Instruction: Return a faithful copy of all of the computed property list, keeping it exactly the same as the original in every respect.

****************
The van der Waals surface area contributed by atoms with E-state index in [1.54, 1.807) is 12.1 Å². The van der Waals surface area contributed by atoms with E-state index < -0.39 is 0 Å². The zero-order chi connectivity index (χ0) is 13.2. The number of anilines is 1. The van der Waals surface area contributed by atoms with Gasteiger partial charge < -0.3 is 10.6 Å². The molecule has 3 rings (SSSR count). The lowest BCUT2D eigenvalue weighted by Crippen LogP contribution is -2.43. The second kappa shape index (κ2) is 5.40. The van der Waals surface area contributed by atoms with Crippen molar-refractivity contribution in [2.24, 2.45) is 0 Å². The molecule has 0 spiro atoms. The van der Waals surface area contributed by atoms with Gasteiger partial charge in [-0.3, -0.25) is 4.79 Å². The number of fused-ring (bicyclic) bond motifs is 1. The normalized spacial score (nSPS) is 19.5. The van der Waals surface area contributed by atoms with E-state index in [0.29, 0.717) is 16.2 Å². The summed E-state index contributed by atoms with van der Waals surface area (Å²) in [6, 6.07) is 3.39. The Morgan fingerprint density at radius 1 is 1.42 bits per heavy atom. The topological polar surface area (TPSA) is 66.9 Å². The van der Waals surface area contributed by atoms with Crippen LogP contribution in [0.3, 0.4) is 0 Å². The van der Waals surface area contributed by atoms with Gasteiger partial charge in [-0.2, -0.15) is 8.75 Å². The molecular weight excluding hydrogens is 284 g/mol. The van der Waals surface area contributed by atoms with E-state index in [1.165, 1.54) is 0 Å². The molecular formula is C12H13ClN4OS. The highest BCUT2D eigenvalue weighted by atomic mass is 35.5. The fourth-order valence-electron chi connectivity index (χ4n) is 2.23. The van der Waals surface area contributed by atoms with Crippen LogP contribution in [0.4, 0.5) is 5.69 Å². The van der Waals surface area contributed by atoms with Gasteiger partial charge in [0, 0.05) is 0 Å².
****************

The van der Waals surface area contributed by atoms with E-state index in [1.54, 1.807) is 12.1 Å². The van der Waals surface area contributed by atoms with E-state index < -0.39 is 0 Å². The zero-order chi connectivity index (χ0) is 13.2. The number of anilines is 1. The van der Waals surface area contributed by atoms with Gasteiger partial charge < -0.3 is 10.6 Å². The molecule has 3 rings (SSSR count). The lowest BCUT2D eigenvalue weighted by Crippen LogP contribution is -2.43. The second kappa shape index (κ2) is 5.40. The van der Waals surface area contributed by atoms with Crippen molar-refractivity contribution in [2.24, 2.45) is 0 Å². The molecule has 0 spiro atoms. The van der Waals surface area contributed by atoms with Gasteiger partial charge in [-0.3, -0.25) is 4.79 Å². The number of fused-ring (bicyclic) bond motifs is 1. The normalized spacial score (nSPS) is 19.5. The van der Waals surface area contributed by atoms with E-state index in [0.29, 0.717) is 16.2 Å². The summed E-state index contributed by atoms with van der Waals surface area (Å²) in [6, 6.07) is 3.39. The Morgan fingerprint density at radius 1 is 1.42 bits per heavy atom. The topological polar surface area (TPSA) is 66.9 Å². The van der Waals surface area contributed by atoms with Crippen LogP contribution in [0.3, 0.4) is 0 Å². The van der Waals surface area contributed by atoms with Gasteiger partial charge in [-0.2, -0.15) is 8.75 Å². The molecular weight excluding hydrogens is 284 g/mol. The van der Waals surface area contributed by atoms with E-state index in [1.165, 1.54) is 0 Å². The molecular formula is C12H13ClN4OS. The highest BCUT2D eigenvalue weighted by atomic mass is 35.5. The fourth-order valence-electron chi connectivity index (χ4n) is 2.23. The van der Waals surface area contributed by atoms with Crippen LogP contribution in [0.4, 0.5) is 5.69 Å². The van der Waals surface area contributed by atoms with Gasteiger partial charge in [0, 0.05) is 0 Å².